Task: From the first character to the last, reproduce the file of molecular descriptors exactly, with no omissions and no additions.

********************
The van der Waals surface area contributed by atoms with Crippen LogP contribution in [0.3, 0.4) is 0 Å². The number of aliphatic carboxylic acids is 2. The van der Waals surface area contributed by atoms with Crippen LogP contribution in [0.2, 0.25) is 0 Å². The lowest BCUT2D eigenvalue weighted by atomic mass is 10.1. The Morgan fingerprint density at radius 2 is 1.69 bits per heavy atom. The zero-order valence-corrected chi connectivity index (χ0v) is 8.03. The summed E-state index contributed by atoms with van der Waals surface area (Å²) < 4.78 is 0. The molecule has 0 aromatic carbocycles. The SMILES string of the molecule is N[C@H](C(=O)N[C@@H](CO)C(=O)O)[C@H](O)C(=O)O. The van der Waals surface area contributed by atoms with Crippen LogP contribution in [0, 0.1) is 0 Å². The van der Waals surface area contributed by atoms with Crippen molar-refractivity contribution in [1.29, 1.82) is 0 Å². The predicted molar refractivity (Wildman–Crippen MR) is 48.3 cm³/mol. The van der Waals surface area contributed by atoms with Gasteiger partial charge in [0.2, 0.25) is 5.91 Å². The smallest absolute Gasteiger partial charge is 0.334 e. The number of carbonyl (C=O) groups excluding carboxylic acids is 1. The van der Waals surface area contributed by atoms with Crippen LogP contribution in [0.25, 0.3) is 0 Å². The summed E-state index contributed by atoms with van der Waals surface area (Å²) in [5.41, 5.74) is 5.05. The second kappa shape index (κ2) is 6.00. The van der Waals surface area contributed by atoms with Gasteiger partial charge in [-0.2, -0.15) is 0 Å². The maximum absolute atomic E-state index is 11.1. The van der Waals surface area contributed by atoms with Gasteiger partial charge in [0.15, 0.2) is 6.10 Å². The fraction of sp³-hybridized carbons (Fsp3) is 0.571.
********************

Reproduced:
The van der Waals surface area contributed by atoms with Crippen LogP contribution in [0.3, 0.4) is 0 Å². The number of aliphatic carboxylic acids is 2. The van der Waals surface area contributed by atoms with Crippen LogP contribution in [0.2, 0.25) is 0 Å². The lowest BCUT2D eigenvalue weighted by atomic mass is 10.1. The Morgan fingerprint density at radius 2 is 1.69 bits per heavy atom. The zero-order valence-corrected chi connectivity index (χ0v) is 8.03. The summed E-state index contributed by atoms with van der Waals surface area (Å²) < 4.78 is 0. The molecule has 0 aromatic carbocycles. The SMILES string of the molecule is N[C@H](C(=O)N[C@@H](CO)C(=O)O)[C@H](O)C(=O)O. The van der Waals surface area contributed by atoms with Crippen LogP contribution in [0, 0.1) is 0 Å². The van der Waals surface area contributed by atoms with Crippen molar-refractivity contribution in [1.29, 1.82) is 0 Å². The predicted molar refractivity (Wildman–Crippen MR) is 48.3 cm³/mol. The van der Waals surface area contributed by atoms with Gasteiger partial charge in [0.2, 0.25) is 5.91 Å². The smallest absolute Gasteiger partial charge is 0.334 e. The number of carbonyl (C=O) groups excluding carboxylic acids is 1. The van der Waals surface area contributed by atoms with Crippen LogP contribution in [0.25, 0.3) is 0 Å². The summed E-state index contributed by atoms with van der Waals surface area (Å²) in [5.41, 5.74) is 5.05. The second kappa shape index (κ2) is 6.00. The van der Waals surface area contributed by atoms with Gasteiger partial charge in [-0.2, -0.15) is 0 Å². The maximum absolute atomic E-state index is 11.1. The van der Waals surface area contributed by atoms with Gasteiger partial charge in [0.15, 0.2) is 6.10 Å². The fraction of sp³-hybridized carbons (Fsp3) is 0.571.